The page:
The Place for Puffins
In the midst of the mist-shrouded Bering Sea lies St. Paul Island, Alaska, the largest of the four Pribilof Islands. In summer, St. Paul blossoms into a haven for seabirds, marine mammals, Arctic Foxes, and even a wild herd of Reindeer. Home also to the largest Aleut (an Alaska Native Tribe) community in the United States, the Island is often known as “The Galapagos of the North” due to its bountiful wildlife.
Puffins are but one of many breeding seabirds that make St. Paul their summer home, but they are among the most spectacular. St. Paul boasts two species of puffins: Horned Puffin and Tufted Puffin. If you like the classics then Horned Puffin is for you, smartly attired in black and white set off by an orange and yellow bill, they are the clergy of the puffin world. However, if you like a bit of flair, fill your frame with the flowing blonde locks and contrasting inky black body of the Tufted Puffin. Your shutter count is sure to climb quickly. Both puffins can be closely approached on St. Paul and photographed from shore without the hassle of ever stepping on a boat.
Don’t forget to save some card space for the three species of breeding auklets, birds photographed more easily on St. Paul than anyplace else in the world. The expressive Crested Auklet with its recurved crest has character that is impossible not to capture. Least Auklet, the Island’s tiny gnomes, swarm on every rock, begging to be photographed. The awkward but accommodating Parakeet Auklet placidly peers back at you from mere feet away. The antics of all three of these enchanting auklets and the closeness with which they can be approached make them ideal subjects for countless photos.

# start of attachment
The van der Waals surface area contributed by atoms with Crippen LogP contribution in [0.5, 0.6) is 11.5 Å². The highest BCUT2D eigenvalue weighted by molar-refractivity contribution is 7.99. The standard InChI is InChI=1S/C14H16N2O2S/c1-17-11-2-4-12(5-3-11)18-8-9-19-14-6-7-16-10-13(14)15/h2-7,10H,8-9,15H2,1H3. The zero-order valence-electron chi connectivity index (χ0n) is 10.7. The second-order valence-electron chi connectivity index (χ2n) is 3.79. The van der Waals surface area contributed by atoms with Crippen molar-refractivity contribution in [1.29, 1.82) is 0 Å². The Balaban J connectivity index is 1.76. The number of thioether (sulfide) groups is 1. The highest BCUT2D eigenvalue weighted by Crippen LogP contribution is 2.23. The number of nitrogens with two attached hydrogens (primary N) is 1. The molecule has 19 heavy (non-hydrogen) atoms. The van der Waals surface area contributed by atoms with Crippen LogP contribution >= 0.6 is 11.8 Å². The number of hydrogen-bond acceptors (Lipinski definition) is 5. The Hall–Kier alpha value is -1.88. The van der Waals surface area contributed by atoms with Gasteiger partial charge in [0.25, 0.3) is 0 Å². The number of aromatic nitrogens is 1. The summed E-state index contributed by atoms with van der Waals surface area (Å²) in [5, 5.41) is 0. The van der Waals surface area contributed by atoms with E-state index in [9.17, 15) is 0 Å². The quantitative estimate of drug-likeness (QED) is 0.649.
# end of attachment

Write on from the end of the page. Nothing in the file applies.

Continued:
The auklets do not complete the list of seabirds that inhabit St. Paul. The austere Common- and Thick-billed Murres coat the breeding cliff of St. Paul in the tens of thousands, Northern Fulmars wheel back and forth, and clouds of Black-legged Kittiwakes fill the air. Kittiwakes are so numerous that you cannot help but get fantastic images, both perched and in flight. St. Paul is also the easiest place to connect with the Bering Sea specialty, the photogenic Red-legged Kittiwake.
The photographic opportunities are not limited to birds. St. Paul is home to the largest rookery of Northern Fur Seas in the world, at nearly 500,000. In the summer, the action at the seal rookeries is nonstop: roaring males, gentle females, and tiny pups that bleat like lambs, any of which could create the shot of a lifetime.
Arctic Foxes, often accompanied by young pups, playful little balls of pure charisma, can be found outside one of the numerous dens on St. Paul. The impressive cliffs dropping into the ocean and tundra fields full of wildflowers complete a beautiful northern paradise.
Visit St. Paul Island, the Place for Puffins, and much, much more.